Staff Nurse Resignation Letter Sample

Are you a staff nurse considering leaving your current position? Writing a well-crafted resignation letter is a crucial step in this process. In our comprehensive guide, we provide step-by-step instructions on how to write a professional staff nurse resignation letter. Learn what to include, what to avoid, and how to format your letter to resign gracefully. Plus, we provide samples of both printed and email resignation letters to assist you in crafting your own. Resign with confidence and maintain positive relationships with our expert guidance.

What To Include in a Staff Nurse Resignation Letter

When writing your staff nurse resignation letter, it is important to include the following key elements:

  1. Date: Begin the letter by including the current date at the top.
  2. Recipient Information: Address the letter to your immediate supervisor or the appropriate person in the human resources department.
  3. Subject Line: Clearly state the purpose of the letter by including a subject line such as “Resignation Letter” or “Notice of Resignation.”
  4. Statement of Intent: Clearly state your intention to resign from your position as a staff nurse.
  5. Effective Date: Mention the date of your last working day, ensuring you provide the required notice period as per your employment contract.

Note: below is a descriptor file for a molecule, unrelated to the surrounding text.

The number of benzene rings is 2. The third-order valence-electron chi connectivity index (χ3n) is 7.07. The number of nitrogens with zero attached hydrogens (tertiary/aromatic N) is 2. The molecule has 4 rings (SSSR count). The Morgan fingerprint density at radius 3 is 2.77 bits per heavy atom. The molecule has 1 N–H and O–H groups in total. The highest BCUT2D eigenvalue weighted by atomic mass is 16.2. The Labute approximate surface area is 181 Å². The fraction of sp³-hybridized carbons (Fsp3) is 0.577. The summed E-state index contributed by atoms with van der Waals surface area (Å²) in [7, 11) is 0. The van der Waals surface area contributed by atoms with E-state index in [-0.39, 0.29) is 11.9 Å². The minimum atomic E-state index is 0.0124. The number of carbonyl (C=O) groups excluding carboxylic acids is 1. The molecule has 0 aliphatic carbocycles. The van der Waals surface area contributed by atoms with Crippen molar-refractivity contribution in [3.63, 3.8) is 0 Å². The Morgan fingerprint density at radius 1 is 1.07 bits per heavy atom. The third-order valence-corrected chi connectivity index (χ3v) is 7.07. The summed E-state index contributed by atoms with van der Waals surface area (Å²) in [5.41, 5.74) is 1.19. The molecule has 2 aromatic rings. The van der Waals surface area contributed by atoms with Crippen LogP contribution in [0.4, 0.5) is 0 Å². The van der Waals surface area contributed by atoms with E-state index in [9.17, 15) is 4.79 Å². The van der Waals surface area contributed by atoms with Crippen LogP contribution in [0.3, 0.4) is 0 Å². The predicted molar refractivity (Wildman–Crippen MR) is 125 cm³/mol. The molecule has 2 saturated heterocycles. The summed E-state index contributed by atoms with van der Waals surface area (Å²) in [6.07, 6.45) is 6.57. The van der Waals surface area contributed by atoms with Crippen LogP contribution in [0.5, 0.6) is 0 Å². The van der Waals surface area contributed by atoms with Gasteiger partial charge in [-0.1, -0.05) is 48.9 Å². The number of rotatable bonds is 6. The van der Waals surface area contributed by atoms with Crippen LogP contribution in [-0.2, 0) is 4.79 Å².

6. Reason (Optional): While not mandatory, you may choose to include a brief and professional reason for your resignation. However, it’s important to avoid negative or critical remarks.
  7. Gratitude: Express your gratitude for the opportunities and experiences you have gained while being a part of the organization and working as a staff nurse.
  8. Transitional Assistance: Offer to assist in the transition period by training or mentoring your replacement to ensure a smooth handover.
  9. Contact Information: Include your contact details in case any follow-up is required from the organization.
  10. Closing: Close the letter with a professional sign-off, such as “Sincerely” or “Best regards,” followed by your printed name and signature.

What Not to Include in Your Staff Nurse Resignation Letter

While writing your staff nurse resignation letter, it is essential to avoid including any negative or inappropriate information. Here are a few things you should refrain from including:

  1. Negative Remarks: Avoid making negative comments about the organization, colleagues, or superiors. Maintain a professional and positive tone throughout the letter.
  2. Excessive Detail: Keep the letter concise and to the point. Avoid including unnecessary details or sharing excessive personal information.
  3. Emotional Language: While it’s natural to have mixed emotions when resigning, it is important to maintain a professional tone and refrain from using overly emotional language.
  4. Unprofessional Criticism: Avoid criticizing specific individuals or policies within the organization. Maintain a diplomatic approach, focusing on the positive aspects of your experience.

How To Format a Staff Nurse Resignation Letter

To ensure your staff nurse resignation letter appears professional and well-structured, follow these formatting guidelines:

  1. Use a Formal Tone: Maintain a professional tone throughout the letter. Keep sentences clear, concise, and respectful.
  2. Use a Professional Font: Use a standard, easy-to-read font such as Arial or Times New Roman, in a 12-point size.